John Thurtell (1794-1824), the Infamous Murderer

John Thurtell John Thurtell, son of Thomas and Susanna Browne Thurtell and nephew of John and Anne Browne Thurtell (his mother was Anne's younger sister and his father was John's younger brother), was convicted and executed for the murder of William Weare, a notorious swindler. The Thurtell name was blackened, notwithstanding some public sympathy for the murderer, and as a result other members of his family changed their names to Turner, Murray or Manfred. The adverse publicity may also have been a factor in the emigration of many members of the family to North America, South Africa and Australia.

[The miscreants in the Thurtell family were not limited to the infamous murderer. A James Thurtell was transported to Australia and is the ancestor of most of the Thurtells in that country. He was born in 1811 in Norfolk. His trial was heard by the above-mentioned Thomas Thurtell, Mayor of Norwich, father of the murderer. Exactly where James the transported convict fits into the picture is not clear.]
John Thurtell at Madame Tussaud's
    James Thurtell
  Thomas Thurtell      
John Thurtell       Winifred Nunn
John Browne
  Susanna Browne      
    Mary Skoulding

Event Date Details
Birth 21 Dec 1794 Place: England
Death 9 Jan 1824 Place: Hertford - public hanging

John (alias "Jack") Thurtell, born 21 December 1794, in England, and hanged January 9, 1824, at Hertford, was the "black sheep" of the Thurtell family. He was the second surviving son of Thomas Thurtell, a prominent member of Norwich City Council, Norfolk, and (from 1828) Mayor of Norwich, and Susanna Browne.

The notorious Jack Thurtell became the subject of numerous books, articles, and plays. Much of what follows is taken from the 1987 book by Albert Borowitz, The Thurtell-Hunt Murder Case, Dark Mirror to Regency England.

Military Record

On 8 May 1809, at the age of 15, John Thurtell received a commission in Company 99 of the Royal Marines, based at Chatham, and was transferred a month later to HMS Adamant, the flagship of Rear Admiral Sir Edmund Nagle. After a few cruises in the eastern approaches to the Channel, Adamant was ordered to the Forth and lay moored in Leith Roads for several years, doing nothing.

In July 1810 Lieutenant Thurtell was peremptorily discharged 'at the personal order of Nagle's successor, Rear Admiral William Otway, for some misconduct the nature of which is unknown'. However, he can't have been discharged absolutely from the service, as on 7 November 1811, he joined the 74-gun HMS Bellona (presumably still as a Marine). 'Despite its warlike name, the Bellona saw little more action than the Adamant. In early 1813 the ship proceeded to St Helena to pick up a convoy of East Indiamen returning from the Orient.'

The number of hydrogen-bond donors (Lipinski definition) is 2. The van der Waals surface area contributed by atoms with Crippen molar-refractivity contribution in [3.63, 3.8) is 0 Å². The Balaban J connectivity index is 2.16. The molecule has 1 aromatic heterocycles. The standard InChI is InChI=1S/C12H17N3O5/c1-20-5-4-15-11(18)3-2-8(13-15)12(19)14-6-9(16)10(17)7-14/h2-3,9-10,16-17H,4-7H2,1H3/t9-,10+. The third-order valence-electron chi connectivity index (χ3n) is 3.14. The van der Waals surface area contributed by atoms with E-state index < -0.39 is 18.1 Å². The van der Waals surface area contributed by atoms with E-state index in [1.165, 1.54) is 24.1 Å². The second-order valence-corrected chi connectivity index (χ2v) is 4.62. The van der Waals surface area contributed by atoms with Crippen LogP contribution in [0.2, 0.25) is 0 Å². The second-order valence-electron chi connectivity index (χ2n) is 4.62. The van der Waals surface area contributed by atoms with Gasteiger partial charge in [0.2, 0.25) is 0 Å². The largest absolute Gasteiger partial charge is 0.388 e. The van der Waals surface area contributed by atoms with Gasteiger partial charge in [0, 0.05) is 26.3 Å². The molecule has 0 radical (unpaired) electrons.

When Thurtell's name became notorious a decade later, it was often asserted that he and his shipmates of the Bellona participated in the storming of the port of San Sebastián [on the north coast of Spain]. Eric Watson, however, found that on August 1, 1813, when San Sebastián fell, a muster of the ship was called at St Helen's on the Isle of Wight and that it cruised near San Sebastián a few days after hostilities had ended.

In early September the Bellona chased a brig of war and a schooner; the brig escaped, but the unarmed schooner was captured as a prize of war. These bloodless encounters with the enemy were apparently the only basis for Thurtell's later claims of gallantry under fire.

The Young Businessman

Jack resigned his commission as second lieutenant in June 1814 (when peace was signed) and in the following year, when he reached the age of 21, his father set him up in business as a manufacturer of bombazine, a twilled silk dress fabric, in partnership with one John Giddings (or Giddens). At this point he became interested in prize-fighting and formed a friendship with a prize-fighter who had moved to Norwich from London. When Jack himself went to London he hung out 'amongst other sporting characters' (according to Pierce Egan) 'at the various houses in London, kept by persons attached to the sports of the field, horse-racing, and the old English practice of boxing. He was well known to be the son of Alderman Thurtell, of Norwich, a man of great respectability, of considerable property, and likewise possessing superior talents. John Thurtell was ... viewed as a young man of integrity.'

Unfortunately, Jack then blotted his copybook by going into London to collect several thousand pounds for goods sold to a firm there, which he owed to creditors of the partnership in Norwich, and claiming on his return that he had been robbed of the money by footpads.

Jackson's Oxford Journal of Saturday, February 3, 1821, Issue 3537 reports:

London, Jan 30
"On Monday evening Mr. J. Thurtell, of Norwich, was enticed by a fabricated note, just as he arrived from London by the day coach, to call on a Mr. Bolingbroke, near Chapelfield: on his returning, a woman accosted him, whom he did not know, and while walking along with her he was violently struck in the face by some person, and knocked down and robbed of 1508 l. in notes: his pocket, containing the property, was cut open, and a wound was inflicted in the right side, apparently done with a pen-knife. Mr T. was taken so unawares and so severely struck, that he was stunned, and had no power to defend himself. The evening was so extremely dark and foggy, that he could not distinguish the woman's face. Mr. T. had taken the above sum from Messrs. Leaf and Co. of London, to whom he had sold a large quantity of bombasin goods. It is hoped that as 13 of the 100 l. Bank of England notes are endorsed with Mr. Thurtell's name, the villains will be detected."